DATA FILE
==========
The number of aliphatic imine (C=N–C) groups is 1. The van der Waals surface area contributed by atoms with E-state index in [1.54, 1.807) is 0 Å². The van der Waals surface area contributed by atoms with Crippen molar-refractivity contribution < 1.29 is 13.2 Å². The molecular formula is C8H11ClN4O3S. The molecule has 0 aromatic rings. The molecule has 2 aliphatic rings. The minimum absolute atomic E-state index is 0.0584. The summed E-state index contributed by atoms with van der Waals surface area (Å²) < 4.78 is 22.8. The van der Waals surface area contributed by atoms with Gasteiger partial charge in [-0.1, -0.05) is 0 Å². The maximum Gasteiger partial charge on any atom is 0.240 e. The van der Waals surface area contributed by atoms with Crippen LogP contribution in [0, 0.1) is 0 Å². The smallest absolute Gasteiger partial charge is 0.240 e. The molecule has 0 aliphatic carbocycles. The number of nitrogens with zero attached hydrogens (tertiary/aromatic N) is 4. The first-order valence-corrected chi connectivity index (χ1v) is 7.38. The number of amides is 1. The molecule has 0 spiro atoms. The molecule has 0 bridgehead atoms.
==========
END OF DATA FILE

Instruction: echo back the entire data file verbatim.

The number of aliphatic imine (C=N–C) groups is 1. The van der Waals surface area contributed by atoms with E-state index in [1.54, 1.807) is 0 Å². The van der Waals surface area contributed by atoms with Crippen molar-refractivity contribution < 1.29 is 13.2 Å². The molecular formula is C8H11ClN4O3S. The molecule has 0 aromatic rings. The molecule has 2 aliphatic rings. The minimum absolute atomic E-state index is 0.0584. The summed E-state index contributed by atoms with van der Waals surface area (Å²) < 4.78 is 22.8. The van der Waals surface area contributed by atoms with Gasteiger partial charge in [-0.1, -0.05) is 0 Å². The maximum Gasteiger partial charge on any atom is 0.240 e. The van der Waals surface area contributed by atoms with Crippen LogP contribution in [0, 0.1) is 0 Å². The smallest absolute Gasteiger partial charge is 0.240 e. The molecule has 0 aliphatic carbocycles. The number of nitrogens with zero attached hydrogens (tertiary/aromatic N) is 4. The first-order valence-corrected chi connectivity index (χ1v) is 7.38. The number of amides is 1. The molecule has 0 spiro atoms. The molecule has 0 bridgehead atoms.